March 27, 2012 in City

Self-defense laws in Washington, Idaho differ from Florida’s

By The Spokesman-Review
 
At a glance

Idaho: Allows a person to argue justifiable or excusable homicide as a defense, but that’s different than having a stand-your-ground law on the books.

Washington: A stand-your-ground bill was introduced last year, but the chairman of the Senate Judiciary Committee said he wouldn’t give it a hearing, and supporters didn’t heavily lobby him for one.

OLYMPIA – In Washington and Idaho, there is no statute that gives anyone the right to “stand your ground” and use deadly force in public when faced with a perceived threat.

Both states have fairly standard laws covering justifiable homicide or self-defense, particularly when a person is in his or her own home.

But neither state has passed a law like the one at the heart of a controversial shooting of a black teenager by a community-watch volunteer, although some news websites and television networks claim they have.

Trayvon Martin was killed by George Zimmerman one month ago as Martin was walking to a relative’s home in a gated community in Sanford, Fla. Zimmerman reported Martin as a suspicious person to police and disobeyed an order to stay in his vehicle; he got out, there was a struggle and Zimmerman shot Martin. He wasn’t arrested or charged. Florida’s 2005 stand-your-ground law gives police the authority to decide whether they believe it supports a claim of self-defense.

Some groups say nearly half the states have stand-your-ground laws similar to Florida, but those claims may overstate reality. ProPublica, Mother Jones and the Legal Community Against Violence, CBS and NBC have published maps showing Washington and Idaho as states that have passed such laws, but officials in both states say that’s not the case.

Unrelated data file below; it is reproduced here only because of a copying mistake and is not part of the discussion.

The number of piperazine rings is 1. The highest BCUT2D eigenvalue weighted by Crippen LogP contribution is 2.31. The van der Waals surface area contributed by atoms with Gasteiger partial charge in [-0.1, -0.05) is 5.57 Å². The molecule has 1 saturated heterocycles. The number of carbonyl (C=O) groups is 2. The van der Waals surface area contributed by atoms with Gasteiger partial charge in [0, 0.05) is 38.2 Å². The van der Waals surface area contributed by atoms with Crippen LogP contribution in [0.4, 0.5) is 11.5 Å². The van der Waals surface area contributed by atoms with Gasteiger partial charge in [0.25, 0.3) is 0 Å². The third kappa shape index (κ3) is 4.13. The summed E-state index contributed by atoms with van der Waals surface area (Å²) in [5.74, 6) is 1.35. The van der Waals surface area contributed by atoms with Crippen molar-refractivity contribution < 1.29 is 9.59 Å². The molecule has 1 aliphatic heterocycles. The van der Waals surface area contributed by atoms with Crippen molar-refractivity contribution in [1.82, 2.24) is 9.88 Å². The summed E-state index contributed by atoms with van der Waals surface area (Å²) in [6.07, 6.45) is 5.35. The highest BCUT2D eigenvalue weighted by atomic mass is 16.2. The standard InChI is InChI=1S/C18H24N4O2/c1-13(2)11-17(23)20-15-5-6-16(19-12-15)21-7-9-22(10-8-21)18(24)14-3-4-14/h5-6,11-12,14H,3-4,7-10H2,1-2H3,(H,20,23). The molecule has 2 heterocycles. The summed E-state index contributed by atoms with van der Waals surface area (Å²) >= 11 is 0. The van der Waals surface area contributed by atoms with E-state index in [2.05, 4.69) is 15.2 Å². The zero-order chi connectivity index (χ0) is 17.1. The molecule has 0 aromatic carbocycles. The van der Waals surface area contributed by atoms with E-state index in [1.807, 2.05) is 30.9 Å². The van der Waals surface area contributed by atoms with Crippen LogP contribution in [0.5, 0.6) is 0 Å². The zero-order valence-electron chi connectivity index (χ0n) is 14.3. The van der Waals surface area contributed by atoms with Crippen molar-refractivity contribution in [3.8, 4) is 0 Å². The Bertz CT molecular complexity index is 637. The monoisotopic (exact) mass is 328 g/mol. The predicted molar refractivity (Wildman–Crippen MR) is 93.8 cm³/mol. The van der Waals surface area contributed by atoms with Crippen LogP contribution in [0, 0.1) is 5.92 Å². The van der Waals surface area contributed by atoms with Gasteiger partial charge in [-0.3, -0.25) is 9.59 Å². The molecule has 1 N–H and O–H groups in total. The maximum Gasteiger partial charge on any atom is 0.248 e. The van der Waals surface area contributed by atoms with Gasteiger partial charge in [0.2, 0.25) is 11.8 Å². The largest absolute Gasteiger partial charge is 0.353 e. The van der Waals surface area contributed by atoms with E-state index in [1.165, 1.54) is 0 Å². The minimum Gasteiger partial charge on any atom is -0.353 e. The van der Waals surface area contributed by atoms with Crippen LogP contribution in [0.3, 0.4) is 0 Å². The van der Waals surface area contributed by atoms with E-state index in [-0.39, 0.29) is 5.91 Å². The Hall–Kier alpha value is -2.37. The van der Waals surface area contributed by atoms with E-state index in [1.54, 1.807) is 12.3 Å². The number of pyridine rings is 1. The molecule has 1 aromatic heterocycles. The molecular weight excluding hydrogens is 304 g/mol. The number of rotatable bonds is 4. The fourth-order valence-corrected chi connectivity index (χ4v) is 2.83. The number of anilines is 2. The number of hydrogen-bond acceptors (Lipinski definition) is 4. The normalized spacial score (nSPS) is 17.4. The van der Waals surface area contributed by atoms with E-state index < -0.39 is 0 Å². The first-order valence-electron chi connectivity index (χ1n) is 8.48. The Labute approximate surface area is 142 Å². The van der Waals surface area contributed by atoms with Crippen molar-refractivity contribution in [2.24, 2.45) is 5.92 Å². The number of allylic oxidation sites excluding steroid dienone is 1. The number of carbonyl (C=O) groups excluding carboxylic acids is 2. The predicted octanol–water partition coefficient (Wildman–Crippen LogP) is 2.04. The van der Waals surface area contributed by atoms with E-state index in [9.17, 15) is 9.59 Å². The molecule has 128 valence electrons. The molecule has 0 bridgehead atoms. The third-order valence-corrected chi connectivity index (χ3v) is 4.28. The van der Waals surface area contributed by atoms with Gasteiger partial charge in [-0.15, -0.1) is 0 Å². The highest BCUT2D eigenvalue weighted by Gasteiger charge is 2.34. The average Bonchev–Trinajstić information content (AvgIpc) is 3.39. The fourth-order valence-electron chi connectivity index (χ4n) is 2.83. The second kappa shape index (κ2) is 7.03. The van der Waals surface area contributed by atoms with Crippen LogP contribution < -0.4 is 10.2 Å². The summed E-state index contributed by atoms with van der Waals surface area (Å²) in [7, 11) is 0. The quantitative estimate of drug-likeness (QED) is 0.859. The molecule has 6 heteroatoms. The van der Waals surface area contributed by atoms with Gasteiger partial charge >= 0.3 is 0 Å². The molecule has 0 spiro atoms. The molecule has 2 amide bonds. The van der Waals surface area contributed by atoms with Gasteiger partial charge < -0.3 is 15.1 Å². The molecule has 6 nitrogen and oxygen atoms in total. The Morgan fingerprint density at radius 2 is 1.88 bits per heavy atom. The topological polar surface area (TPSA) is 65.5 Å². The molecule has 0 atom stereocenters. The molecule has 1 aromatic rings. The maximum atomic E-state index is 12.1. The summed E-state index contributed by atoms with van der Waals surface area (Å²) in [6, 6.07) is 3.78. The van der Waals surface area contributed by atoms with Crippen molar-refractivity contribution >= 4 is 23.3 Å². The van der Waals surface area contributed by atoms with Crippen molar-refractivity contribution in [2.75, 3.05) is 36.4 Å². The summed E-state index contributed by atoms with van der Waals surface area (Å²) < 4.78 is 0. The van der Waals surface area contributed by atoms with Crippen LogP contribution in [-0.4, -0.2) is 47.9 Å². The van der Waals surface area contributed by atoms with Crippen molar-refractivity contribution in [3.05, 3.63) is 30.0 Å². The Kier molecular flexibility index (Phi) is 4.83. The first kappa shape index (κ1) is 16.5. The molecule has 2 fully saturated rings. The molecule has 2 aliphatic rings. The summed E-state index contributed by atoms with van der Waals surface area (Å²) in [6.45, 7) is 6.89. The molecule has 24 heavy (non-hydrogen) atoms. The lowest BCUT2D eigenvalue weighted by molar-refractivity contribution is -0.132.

“Idaho does not have a stand-your-ground law,” Bob Cooper of the Idaho attorney general’s office said.

There has been no attempt to introduce such a law in recent years, although there was a bill to expand the “castle” doctrine to include the ability to use deadly force against perceived threats in one’s own home, Mike Nugent of Idaho legislative services said. “It didn’t make it far.”

Idaho allows a person to argue justifiable or excusable homicide as a defense, but that’s different than having a stand-your-ground law on the books.

A stand-your-ground bill was introduced in Washington last year, but the chairman of the Senate Judiciary Committee said he wouldn’t give it a hearing, and supporters didn’t heavily lobby him for one.

“This is an abuse of the self-defense law,” Sen. Adam Kline, D-Seattle, said. “This is a license to kill.”

Common law that dates to 15th- or 16th-century England says a person has “a duty to retreat” before using deadly force to defend against a violent threat outside the home, said Kline, who is an attorney. When inside your home, there’s no such requirement.

Some states put that duty to retreat into statute, said Aldo Melchiori, counsel for the Washington Senate Judiciary Committee. “We don’t have a stand-your-ground statute or a duty-to-retreat statute.”

The Washington Supreme Court has ruled in some cases that a person facing an imminent threat need not retreat, but those involve cases where a person has been arrested, charged and tried, and had to prove the incident was self-defense.

Laws covering duty to retreat or the ability to stand your ground vary and are nuanced. Some groups like the Legal Community Against Violence combine actual statutes with court rulings to compile lists. Sam Hoover, a spokesman for that organization, said it has had to revise its map three times in the last week and will re-examine whether Washington and Idaho should be listed.

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